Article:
Stringing things together

  A few years back I happened upon a store that was moving and they were getting rid of all of their books so I bought "Focus on Batiks" by Jan Bode Smiley.  It has been sitting around collecting dust every since.  A few days ago I picked it up and was browsing through it and there was this black and while scrap quilt (not a batik) and there were 3 methods for making these strip-pieced blocks and that fascinated me.  The author was nice enough to explain the advantages and disadvantages of each method so this week I made an 8" block using all three methods.  Since I felt that the black and white prints in the featured quilt were a bit monochromatic, I decided to throw in a couple of  red, black and white fabrics to add a bit of interest.  I have always liked quilts that employed these 3 colors and this was a opportunity to play around with those colors and try out some new techniques.  I did indeed try all three technics and preferred the third one.  It was by far the easiest and quickest.  So, that is the one I will report on.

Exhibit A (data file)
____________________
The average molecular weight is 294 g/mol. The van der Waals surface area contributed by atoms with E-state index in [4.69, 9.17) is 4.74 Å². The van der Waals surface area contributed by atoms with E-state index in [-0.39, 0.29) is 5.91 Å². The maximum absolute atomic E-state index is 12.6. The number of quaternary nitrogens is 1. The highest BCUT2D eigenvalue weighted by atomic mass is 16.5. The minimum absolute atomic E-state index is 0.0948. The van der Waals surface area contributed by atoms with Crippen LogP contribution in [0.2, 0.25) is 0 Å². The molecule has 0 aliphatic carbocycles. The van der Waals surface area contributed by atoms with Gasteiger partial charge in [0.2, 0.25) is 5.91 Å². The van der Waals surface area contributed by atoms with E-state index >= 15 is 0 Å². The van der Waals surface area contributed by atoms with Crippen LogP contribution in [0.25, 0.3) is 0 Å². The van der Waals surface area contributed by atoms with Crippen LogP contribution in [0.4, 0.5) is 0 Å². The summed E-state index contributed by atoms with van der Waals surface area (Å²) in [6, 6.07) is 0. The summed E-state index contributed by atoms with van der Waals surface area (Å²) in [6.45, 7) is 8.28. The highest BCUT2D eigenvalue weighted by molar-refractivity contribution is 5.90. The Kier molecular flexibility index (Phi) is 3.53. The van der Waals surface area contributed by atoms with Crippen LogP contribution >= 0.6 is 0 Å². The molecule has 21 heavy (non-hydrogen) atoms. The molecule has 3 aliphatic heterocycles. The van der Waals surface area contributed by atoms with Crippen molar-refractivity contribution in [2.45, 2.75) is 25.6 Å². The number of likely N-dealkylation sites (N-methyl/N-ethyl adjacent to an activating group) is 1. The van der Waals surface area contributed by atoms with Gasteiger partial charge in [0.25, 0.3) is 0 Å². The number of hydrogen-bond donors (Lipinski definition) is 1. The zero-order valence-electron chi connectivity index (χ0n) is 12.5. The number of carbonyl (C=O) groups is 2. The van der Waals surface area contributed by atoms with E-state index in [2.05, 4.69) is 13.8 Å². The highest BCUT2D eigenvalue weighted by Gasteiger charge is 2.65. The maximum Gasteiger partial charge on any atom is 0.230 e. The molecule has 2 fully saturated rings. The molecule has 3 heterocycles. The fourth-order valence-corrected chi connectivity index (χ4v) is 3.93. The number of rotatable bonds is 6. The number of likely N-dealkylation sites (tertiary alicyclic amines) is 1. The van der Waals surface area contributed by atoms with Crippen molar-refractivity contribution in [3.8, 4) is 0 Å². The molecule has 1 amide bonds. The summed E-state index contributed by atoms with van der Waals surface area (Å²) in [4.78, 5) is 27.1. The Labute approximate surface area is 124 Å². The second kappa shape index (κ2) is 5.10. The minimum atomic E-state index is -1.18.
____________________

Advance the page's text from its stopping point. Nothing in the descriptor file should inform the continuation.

The fist photo in the top left hand corner is the various and sundry fabric strips sew together.  Since I wanted a finished 8" block I guessed that a 9-1/2" square would be the proper size.  Once all the strips are sewn together and pressed using spray starch, the next step is to do a little trimming to get that 9 -1/2" square and then cut it in quarters from corner to corner reaping you 4 triangles.  Pick up the opposing triangles and sew the two long sides together which will give you two new squares.  You then cut these two squares from corner to corner (photo on the top right)  The four triangles that each of these two squares reap are than juxtapose opposite each other with the long sides on the outside of what is to be your finished block (photo on the bottom left). Sew them together and press.  WHA-LA...a visually interesting looking block.  Now, if more variety is wanted in the way in which the fabrics fall, one can always make more than one block.  The quilt that was pictured was a lap robe with 9 large blocks that were on point with triangles sewn onto them and then a black sashing was added.  The fabrics did not line up in the way they did in my block because they were made all at once and one triangle from one block was sewn together with a triangle from another block.  If the same triangles are used from the same strips obviously they will line up the way they did in my block. What I like about this block and this method is that it  LOOKS a lot more complicated than it is to make.  On another quilt in this book she did indeed feature batiks - a block using only blue batiks, a block that was yellow and green and then two of the blocks with red triangles mixed with blue triangles.  They were put on point with batiks triangles sewn onto each side and it was called "String Symphony" since there were so many different narrow strips used in a real symphony of colors.  I like this technic  and am glad I now have it in my arsenal!